A new state Senate bill could make Wisconsin space shuttle launches a reality.

If signed by Gov. Jim Doyle, Senate Bill 352 could lead to the construction of a state spaceport to be located in Sheboygan.

"[SB 352] would create the Wisconsin Aerospace Authority, which will be a state authority that will look into the aerospace industry," said Eric Schutt, spokesperson for bill author Sen. Joe Leibham, R-Sheboygan.

Both the Senate and Assembly already passed the bill last month.

While Schutt said that a Sheboygan spaceport could "at some future date serve as a launch point for rocket plane trips," he added that is not the intent of the bill.

Sheboygan Mayor Juan Perez said that while SB 352 may actually make the area able to have a space shuttle land or take off, he does not see that in the near future. His expectations of the bill, he said, are more realistic.

"The Sheboygan spaceport cannot but help Sheboygan and its economic development and in our efforts to help promote tourism," Perez said. "It will [also] be a very useful project for our school district and local residents."

Perez added that the spaceport would include a theater, planetarium, retail space, restaurant and museum — all things that "citizens of Sheboygan can be proud of and make full use of, too."

Additionally, a spaceport would spur economic development in the Sheboygan area, Perez said.

There is wide support for the bill in Sheboygan. The project itself was unanimously approved by the city's Common Council, Perez said.

SB 352 supporters also said its passage would not only help Sheboygan, but also the state of Wisconsin as a whole.

Businesses across the state have voiced strong support for the bill, Schutt said, adding the spaceport would help a wide variety of industries.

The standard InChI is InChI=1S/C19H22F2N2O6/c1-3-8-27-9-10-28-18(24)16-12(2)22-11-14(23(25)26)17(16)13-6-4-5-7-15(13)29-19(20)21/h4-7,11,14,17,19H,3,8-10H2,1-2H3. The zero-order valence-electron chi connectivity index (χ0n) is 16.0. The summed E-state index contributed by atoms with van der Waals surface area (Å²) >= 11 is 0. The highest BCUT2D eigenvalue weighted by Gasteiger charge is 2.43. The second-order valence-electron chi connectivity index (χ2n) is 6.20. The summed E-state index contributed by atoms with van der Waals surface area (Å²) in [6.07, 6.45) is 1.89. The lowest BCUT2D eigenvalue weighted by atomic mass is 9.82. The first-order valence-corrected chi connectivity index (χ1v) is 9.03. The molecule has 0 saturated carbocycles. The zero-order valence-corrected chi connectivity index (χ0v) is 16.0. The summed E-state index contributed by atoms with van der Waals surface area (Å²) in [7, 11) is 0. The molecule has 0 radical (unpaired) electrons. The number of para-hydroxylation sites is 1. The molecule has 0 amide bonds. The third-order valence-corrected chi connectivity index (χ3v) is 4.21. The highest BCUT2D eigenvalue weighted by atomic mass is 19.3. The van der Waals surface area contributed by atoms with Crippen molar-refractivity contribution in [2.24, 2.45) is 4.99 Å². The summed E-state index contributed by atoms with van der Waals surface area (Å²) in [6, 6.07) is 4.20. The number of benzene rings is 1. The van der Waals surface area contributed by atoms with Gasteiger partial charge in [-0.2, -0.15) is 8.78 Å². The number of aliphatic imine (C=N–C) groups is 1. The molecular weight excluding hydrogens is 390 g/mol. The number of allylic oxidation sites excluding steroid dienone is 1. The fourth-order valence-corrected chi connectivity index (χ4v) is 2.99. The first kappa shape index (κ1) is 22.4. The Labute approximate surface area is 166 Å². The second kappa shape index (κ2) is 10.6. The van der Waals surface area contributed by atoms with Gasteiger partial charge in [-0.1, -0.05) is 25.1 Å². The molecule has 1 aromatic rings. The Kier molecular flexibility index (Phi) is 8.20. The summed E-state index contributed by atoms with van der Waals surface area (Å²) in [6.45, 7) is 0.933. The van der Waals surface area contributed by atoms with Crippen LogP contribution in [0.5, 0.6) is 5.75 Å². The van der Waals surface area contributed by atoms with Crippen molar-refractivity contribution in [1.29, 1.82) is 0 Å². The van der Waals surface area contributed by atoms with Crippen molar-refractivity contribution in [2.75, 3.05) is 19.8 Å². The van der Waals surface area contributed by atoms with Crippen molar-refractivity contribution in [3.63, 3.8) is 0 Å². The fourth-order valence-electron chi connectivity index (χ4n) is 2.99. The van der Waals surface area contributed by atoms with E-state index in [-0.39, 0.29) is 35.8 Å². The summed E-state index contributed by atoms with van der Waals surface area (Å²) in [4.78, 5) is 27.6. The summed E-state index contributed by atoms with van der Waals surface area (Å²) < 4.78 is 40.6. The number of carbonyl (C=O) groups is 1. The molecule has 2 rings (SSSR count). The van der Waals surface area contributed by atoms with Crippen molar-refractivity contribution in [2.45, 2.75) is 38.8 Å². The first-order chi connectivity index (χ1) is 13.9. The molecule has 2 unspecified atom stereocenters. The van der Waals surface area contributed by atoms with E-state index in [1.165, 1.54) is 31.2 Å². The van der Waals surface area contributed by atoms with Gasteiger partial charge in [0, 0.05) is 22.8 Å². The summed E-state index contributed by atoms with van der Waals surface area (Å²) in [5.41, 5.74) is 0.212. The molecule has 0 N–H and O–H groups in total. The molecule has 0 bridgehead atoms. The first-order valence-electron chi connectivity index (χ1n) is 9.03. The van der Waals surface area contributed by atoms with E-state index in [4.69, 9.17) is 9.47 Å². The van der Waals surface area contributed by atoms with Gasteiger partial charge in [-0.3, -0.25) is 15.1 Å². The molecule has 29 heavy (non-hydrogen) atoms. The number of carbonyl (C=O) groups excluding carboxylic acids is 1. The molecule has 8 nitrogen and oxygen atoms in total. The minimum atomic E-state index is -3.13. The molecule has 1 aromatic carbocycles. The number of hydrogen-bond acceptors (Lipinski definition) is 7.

The bill, with its strong bipartisan support, is expected to be signed by the governor soon.

"The timeline hasn't been set, but it will be within the next three weeks," Doyle spokesperson Dan Leistikow said.

Leistikow added the bill would not cost the state or taxpayers any additional money, but would simply allow the Sheboygan Spaceport Authority to set up a board of directors to oversee the process.

Wisconsin would then be eligible for federal assistance to finance the Sheboygan spaceport, which will also be funded by fundraising.

"It helps [Wisconsin] to get federal support for some of the ongoing efforts that have been in Sheboygan for the last few years," Schutt said, citing Sheboygan's effort to develop a space education center in the city's downtown area.

According to Leistikow, Doyle sees the development of a spaceport as a novel idea that will bring more attention to Sheboygan and ultimately Wisconsin.

The complex is expected to cost $15.5 million and will be placed where the Sheboygan Armory currently stands, according to a release from Leibham. The opening is planned for March 2008.

"It makes this area here one of the first areas [in the Midwest] to have this type of facility," Perez said.